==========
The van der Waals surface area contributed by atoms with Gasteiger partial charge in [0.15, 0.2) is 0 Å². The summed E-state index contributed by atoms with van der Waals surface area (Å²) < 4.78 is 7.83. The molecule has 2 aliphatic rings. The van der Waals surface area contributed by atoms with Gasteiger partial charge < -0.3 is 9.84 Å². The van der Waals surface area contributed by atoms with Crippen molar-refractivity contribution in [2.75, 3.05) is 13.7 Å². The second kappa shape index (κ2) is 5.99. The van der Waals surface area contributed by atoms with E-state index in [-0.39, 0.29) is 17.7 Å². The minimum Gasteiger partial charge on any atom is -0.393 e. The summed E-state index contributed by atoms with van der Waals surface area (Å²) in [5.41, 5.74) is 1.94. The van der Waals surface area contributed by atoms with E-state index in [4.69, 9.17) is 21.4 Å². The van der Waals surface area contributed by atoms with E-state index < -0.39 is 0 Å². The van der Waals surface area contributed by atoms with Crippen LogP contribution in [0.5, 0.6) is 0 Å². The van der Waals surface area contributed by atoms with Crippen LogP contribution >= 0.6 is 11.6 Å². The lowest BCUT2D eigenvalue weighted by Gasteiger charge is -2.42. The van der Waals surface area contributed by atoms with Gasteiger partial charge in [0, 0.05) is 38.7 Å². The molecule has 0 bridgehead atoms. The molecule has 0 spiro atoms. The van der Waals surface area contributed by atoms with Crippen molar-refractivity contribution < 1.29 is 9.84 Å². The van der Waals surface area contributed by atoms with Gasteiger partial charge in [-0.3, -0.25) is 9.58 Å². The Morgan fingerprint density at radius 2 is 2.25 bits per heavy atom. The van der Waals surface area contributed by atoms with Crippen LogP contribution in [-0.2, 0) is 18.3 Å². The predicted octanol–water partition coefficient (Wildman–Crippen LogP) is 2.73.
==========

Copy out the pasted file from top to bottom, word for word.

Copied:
The van der Waals surface area contributed by atoms with Gasteiger partial charge in [0.15, 0.2) is 0 Å². The summed E-state index contributed by atoms with van der Waals surface area (Å²) < 4.78 is 7.83. The molecule has 2 aliphatic rings. The van der Waals surface area contributed by atoms with Gasteiger partial charge < -0.3 is 9.84 Å². The van der Waals surface area contributed by atoms with Crippen molar-refractivity contribution in [2.75, 3.05) is 13.7 Å². The second kappa shape index (κ2) is 5.99. The van der Waals surface area contributed by atoms with E-state index in [-0.39, 0.29) is 17.7 Å². The minimum Gasteiger partial charge on any atom is -0.393 e. The summed E-state index contributed by atoms with van der Waals surface area (Å²) in [5.41, 5.74) is 1.94. The van der Waals surface area contributed by atoms with E-state index in [4.69, 9.17) is 21.4 Å². The van der Waals surface area contributed by atoms with E-state index < -0.39 is 0 Å². The van der Waals surface area contributed by atoms with Crippen LogP contribution in [0.5, 0.6) is 0 Å². The van der Waals surface area contributed by atoms with Crippen LogP contribution >= 0.6 is 11.6 Å². The lowest BCUT2D eigenvalue weighted by Gasteiger charge is -2.42. The van der Waals surface area contributed by atoms with Gasteiger partial charge in [0, 0.05) is 38.7 Å². The molecule has 0 bridgehead atoms. The molecule has 0 spiro atoms. The van der Waals surface area contributed by atoms with Crippen molar-refractivity contribution < 1.29 is 9.84 Å². The van der Waals surface area contributed by atoms with Gasteiger partial charge in [-0.3, -0.25) is 9.58 Å². The Morgan fingerprint density at radius 2 is 2.25 bits per heavy atom. The van der Waals surface area contributed by atoms with Crippen LogP contribution in [-0.2, 0) is 18.3 Å². The predicted octanol–water partition coefficient (Wildman–Crippen LogP) is 2.73.